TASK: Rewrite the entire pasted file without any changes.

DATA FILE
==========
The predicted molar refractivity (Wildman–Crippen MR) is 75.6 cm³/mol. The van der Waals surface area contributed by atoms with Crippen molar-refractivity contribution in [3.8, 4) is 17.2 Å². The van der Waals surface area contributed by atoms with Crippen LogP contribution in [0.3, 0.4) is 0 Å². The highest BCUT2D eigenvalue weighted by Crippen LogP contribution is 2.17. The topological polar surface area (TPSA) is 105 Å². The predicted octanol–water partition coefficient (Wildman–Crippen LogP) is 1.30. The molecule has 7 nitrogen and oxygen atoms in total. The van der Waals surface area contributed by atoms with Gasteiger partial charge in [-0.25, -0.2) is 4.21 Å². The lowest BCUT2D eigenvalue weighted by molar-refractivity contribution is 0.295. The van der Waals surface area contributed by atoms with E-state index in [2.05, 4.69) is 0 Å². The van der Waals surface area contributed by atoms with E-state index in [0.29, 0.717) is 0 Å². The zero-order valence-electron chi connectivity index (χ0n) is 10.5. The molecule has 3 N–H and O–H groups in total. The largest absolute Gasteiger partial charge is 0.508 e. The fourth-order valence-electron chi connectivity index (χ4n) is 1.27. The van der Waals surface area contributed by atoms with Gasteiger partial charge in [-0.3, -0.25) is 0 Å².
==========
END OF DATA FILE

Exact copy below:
The predicted molar refractivity (Wildman–Crippen MR) is 75.6 cm³/mol. The van der Waals surface area contributed by atoms with Crippen molar-refractivity contribution in [3.8, 4) is 17.2 Å². The van der Waals surface area contributed by atoms with Crippen LogP contribution in [0.3, 0.4) is 0 Å². The highest BCUT2D eigenvalue weighted by Crippen LogP contribution is 2.17. The topological polar surface area (TPSA) is 105 Å². The predicted octanol–water partition coefficient (Wildman–Crippen LogP) is 1.30. The molecule has 7 nitrogen and oxygen atoms in total. The van der Waals surface area contributed by atoms with Gasteiger partial charge in [-0.25, -0.2) is 4.21 Å². The lowest BCUT2D eigenvalue weighted by molar-refractivity contribution is 0.295. The van der Waals surface area contributed by atoms with E-state index in [2.05, 4.69) is 0 Å². The van der Waals surface area contributed by atoms with E-state index in [0.29, 0.717) is 0 Å². The zero-order valence-electron chi connectivity index (χ0n) is 10.5. The molecule has 3 N–H and O–H groups in total. The largest absolute Gasteiger partial charge is 0.508 e. The fourth-order valence-electron chi connectivity index (χ4n) is 1.27. The van der Waals surface area contributed by atoms with Gasteiger partial charge in [-0.3, -0.25) is 0 Å².